Gardening Tips from Down South
How to Grow Kudzu
All you beginning gardeners out there might want to consider growing kudzu as a fine way to launch out into the great adventure of gardenning in the south. Kudzu, for those of you not already familiar with it, is a hardy perennial that can be grown quite well by the beginner who observes these few simple rules:
Editor's note: I didn't know what Kudzu was, so the submitter provided the following information:
From "The American Heritage Dictionary":
Kudzu was introduced to Georgia earlier this century in an attempt to provide improved fodder for cattle. It worked all too well. Cattle do love kudzu but not nearly as much as kudzu loves Georgia. Georgia provides nearly ideal climate and growing conditions for this rapid growing and hardy perenial (that's "hardy", as in calling nuclear weapons "explosive").
People have been known to leave home on vaction down here only to return a week later to find cars and other large objects buried under it's lush greener. It climbs telephone poles and crosses wires. It's eradication is a major expense to utility companies. The City of Atlanta has used bulldozers to dig up the tubers in vacant lots. It's resistant to most "safe" chemicals although 2,4,D has some effect if used frequently enough. It's sometimes call "yard-a-night" down here because that's how fast it seems to grow. The only question seems to be whether the "yard" referred to is that of "3 feet" or that of "front and back". Rumor has it that some of the roads in the more rural areas don't get enough traffic and will be covered by kudzu after a long holiday weekend.
It is a very pretty vine in early spring and summer. It's broad leaves and flowers are quite attractive until you start to realize that the dead stick that it's sunning itself on used to be a huge pine tree. In the winter, the first hard frost turns kudzu into tons of ugly brown leaves and thick vines. It becomes a real eyesore and possibly a fire hazard although I haven't heard of any actual kudzu fires. The plant regrows new vines from the ground up every year, so you can see it's growth rate must be phenomenal.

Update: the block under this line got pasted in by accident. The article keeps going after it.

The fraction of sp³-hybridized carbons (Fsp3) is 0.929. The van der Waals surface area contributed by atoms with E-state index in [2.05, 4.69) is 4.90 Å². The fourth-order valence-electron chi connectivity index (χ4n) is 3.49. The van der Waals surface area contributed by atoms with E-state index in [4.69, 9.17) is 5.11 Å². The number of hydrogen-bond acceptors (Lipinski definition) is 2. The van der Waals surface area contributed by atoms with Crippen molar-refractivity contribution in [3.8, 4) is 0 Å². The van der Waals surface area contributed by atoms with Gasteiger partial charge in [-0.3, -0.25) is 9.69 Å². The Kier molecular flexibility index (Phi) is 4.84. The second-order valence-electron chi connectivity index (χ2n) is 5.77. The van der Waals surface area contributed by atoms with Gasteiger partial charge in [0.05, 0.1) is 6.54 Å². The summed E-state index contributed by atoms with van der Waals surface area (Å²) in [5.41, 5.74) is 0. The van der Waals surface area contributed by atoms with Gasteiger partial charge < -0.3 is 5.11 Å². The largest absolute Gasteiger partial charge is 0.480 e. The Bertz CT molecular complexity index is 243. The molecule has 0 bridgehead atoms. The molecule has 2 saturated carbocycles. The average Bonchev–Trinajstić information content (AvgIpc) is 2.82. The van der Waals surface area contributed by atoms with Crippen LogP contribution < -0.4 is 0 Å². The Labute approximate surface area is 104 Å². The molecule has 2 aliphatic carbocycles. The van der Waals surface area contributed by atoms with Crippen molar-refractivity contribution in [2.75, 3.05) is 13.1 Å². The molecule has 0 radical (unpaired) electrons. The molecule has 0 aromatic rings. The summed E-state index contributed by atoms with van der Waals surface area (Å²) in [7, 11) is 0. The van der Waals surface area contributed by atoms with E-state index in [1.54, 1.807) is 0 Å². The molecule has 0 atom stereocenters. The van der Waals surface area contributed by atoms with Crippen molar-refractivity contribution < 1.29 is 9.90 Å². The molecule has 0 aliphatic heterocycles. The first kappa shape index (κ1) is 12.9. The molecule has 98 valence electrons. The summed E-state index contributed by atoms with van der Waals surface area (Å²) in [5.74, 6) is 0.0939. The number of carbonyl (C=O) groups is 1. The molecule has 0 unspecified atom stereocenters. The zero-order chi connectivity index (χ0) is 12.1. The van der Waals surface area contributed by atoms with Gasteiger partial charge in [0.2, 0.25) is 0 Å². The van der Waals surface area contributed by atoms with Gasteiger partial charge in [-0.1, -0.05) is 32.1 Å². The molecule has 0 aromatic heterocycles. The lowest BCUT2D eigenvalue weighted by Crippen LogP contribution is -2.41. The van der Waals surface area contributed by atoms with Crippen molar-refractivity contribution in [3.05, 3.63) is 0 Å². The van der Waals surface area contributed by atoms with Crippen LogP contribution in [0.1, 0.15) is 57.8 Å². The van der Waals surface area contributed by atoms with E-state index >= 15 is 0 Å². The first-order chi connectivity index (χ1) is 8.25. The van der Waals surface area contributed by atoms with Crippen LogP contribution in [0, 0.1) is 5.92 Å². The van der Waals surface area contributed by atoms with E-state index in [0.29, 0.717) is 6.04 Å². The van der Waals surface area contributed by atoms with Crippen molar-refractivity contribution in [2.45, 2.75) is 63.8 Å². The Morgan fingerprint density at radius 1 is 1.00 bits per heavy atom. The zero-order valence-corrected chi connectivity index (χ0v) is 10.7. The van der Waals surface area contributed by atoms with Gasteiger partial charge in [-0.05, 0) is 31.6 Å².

I understand that the Japanese make a highly regarded form of tofu from kudzu tubers. It is supposed to be prized for it's nutty flavor (soy tofu is rather bland). The Japanese cannot produce enough to meet their own demand and think we're nuts for trying to eliminate it. I haven't been able to confirm this use for kudzu, but, if true, they may well be right. We've got plenty of hungery people and lots of kudzu!
The existance of kuzu in a neigborhood has been known to, adversely, affect property values. The threat of planting kudzu in someone's yard is generally considered an extreme case of "fight'en words", potentially followed by "justifiable homicide". Regardless, you can still obtain kudzu seeds from several major seed companies who list it as a "hardy ornamental perenial". If understatement was a crime they'd be history.
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